Diabetes: Types and its Complications

Diabetes refers to a group of diseases that affect how the body uses blood sugar that is glucose. Glucose is vital to the health because it's an important source of energy for the cells that make up the muscles and tissues.

Types of Diabetes

Type 1 diabetes: It is usually caused by an auto-immune reaction where the body’s defense system attacks the cells that produce insulin. The reason this occurs is not fully understood. People with type 1 diabetes produce very little or no insulin. The disease may affect people of any age, but usually develops in children or young adults. People with this form of diabetes need injections of insulin every day in order to control the levels of glucose in their blood. If people with type 1 diabetes do not have access to insulin, they will die.

Type 2 diabetes: It is used to be called non-insulin dependent diabetes or adult-onset diabetes, and accounts for at least 90% of all cases of diabetes. It is characterized by insulin resistance and relative insulin deficiency, either or both of which may be present at the time diabetes is diagnosed. The diagnosis of type 2 diabetes can occur at any age. People with type 2 diabetes can often initially manage their condition through exercise and diet. However, over time most people will require oral drugs and or insulin.

Gestational diabetes (GDM): It is a form of diabetes consisting of high blood glucose levels during pregnancy. It develops in one in 25 pregnancies worldwide and is associated with complications to both mother and baby. Gestational diabetes usually disappears after pregnancy but women with Gestational diabetes and their children are at an increased risk of developing type 2 diabetes later in life.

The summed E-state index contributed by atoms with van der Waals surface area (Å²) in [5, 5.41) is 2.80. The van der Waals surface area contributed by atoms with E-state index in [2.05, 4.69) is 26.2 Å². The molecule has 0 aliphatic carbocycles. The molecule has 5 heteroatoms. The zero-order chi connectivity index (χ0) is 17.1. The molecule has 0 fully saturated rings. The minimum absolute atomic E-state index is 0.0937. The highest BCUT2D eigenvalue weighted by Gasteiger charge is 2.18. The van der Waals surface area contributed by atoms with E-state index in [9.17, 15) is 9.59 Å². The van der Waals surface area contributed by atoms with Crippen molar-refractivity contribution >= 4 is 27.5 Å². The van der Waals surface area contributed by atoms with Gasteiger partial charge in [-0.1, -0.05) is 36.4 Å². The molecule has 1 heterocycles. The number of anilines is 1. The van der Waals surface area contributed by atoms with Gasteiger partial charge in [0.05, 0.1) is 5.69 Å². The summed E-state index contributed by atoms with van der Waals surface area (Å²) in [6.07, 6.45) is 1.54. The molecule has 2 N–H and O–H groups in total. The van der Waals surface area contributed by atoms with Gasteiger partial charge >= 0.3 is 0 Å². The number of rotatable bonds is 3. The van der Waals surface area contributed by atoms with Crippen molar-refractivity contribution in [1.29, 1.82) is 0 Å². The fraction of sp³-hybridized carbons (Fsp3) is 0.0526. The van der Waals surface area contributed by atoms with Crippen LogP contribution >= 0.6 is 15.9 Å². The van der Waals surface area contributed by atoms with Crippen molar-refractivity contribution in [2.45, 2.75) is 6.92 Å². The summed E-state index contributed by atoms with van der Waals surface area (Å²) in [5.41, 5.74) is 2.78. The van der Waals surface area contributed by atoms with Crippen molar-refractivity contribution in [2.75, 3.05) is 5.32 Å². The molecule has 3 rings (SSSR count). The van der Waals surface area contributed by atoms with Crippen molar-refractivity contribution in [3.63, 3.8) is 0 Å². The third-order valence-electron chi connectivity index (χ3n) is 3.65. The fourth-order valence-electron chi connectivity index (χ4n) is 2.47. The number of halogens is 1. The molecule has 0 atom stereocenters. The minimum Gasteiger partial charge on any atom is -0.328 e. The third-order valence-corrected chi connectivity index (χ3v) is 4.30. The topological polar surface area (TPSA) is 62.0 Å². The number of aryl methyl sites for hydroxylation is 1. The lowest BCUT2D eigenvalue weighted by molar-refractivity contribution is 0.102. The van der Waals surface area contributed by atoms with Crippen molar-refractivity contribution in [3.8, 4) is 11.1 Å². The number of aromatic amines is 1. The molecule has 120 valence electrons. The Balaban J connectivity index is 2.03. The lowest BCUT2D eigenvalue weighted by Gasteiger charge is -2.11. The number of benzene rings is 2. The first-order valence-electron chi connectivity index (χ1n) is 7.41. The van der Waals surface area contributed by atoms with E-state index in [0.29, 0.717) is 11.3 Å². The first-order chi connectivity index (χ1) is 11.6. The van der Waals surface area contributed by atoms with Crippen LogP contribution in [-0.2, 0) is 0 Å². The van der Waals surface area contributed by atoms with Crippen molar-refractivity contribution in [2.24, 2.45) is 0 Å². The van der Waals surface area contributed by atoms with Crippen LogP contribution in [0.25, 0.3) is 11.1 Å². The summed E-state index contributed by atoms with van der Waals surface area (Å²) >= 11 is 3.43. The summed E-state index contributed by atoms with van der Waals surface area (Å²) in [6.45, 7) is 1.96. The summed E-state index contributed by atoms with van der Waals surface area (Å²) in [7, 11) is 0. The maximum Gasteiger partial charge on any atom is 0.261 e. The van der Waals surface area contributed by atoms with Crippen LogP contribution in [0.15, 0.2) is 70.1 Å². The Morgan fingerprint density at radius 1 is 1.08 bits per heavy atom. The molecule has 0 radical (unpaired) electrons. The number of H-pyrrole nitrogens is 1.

Diabetes complications

Cardiovascular disease: It affects the heart and blood vessels and may cause fatal complications such as coronary artery disease and stroke. Cardiovascular disease is the most common cause of death in people with diabetes. High blood pressure, high cholesterol, high blood glucose and other risk factors contribute to increasing the risk of cardiovascular complications.

Kidney disease: It is also known is diabetic nephropathy. It caused by damage to small blood vessels in the kidneys leading to the kidneys becoming less efficient or to fail altogether. Kidney disease is much more common in people with diabetes than in those without diabetes. Maintaining near normal levels of blood glucose and blood pressure can greatly reduce the risk of kidney disease.

Nerve disease: It is also known as diabetic neuropathy. It causes damage to the nerves throughout the body when blood glucose and blood pressure are too high. This can lead to problems with digestion, erectile dysfunction, and many other functions. Among the most commonly affected areas are the extremities, in particular the feet. Nerve damage in these areas is called peripheral neuropathy, and can lead to pain, tingling, and loss of feeling

Eye disease: It is also known as diabetic retinopathy. In most people with diabetes will develop some form of eye disease causing reduced vision or blindness. Consistently high levels of blood glucose, together with high blood pressure and high cholesterol, are the main causes of retinopathy. It can be managed through regular eye checks and keeping glucose and lipid levels at or close to normal. 

Pregnancy complications: Women with any type of diabetes during pregnancy risk a number of complications if they do not carefully monitor and manage their condition. To prevent possible organ damage to the fetus, women with type 1 diabetes or type 2 diabetes should achieve target glucose levels before conception.

Oral complications: People with diabetes have an increased risk of inflammation of the gums if blood glucose is not properly managed. Periodontitis is a major cause of tooth loss and is associated with an increased risk of cardiovascular disease.

 

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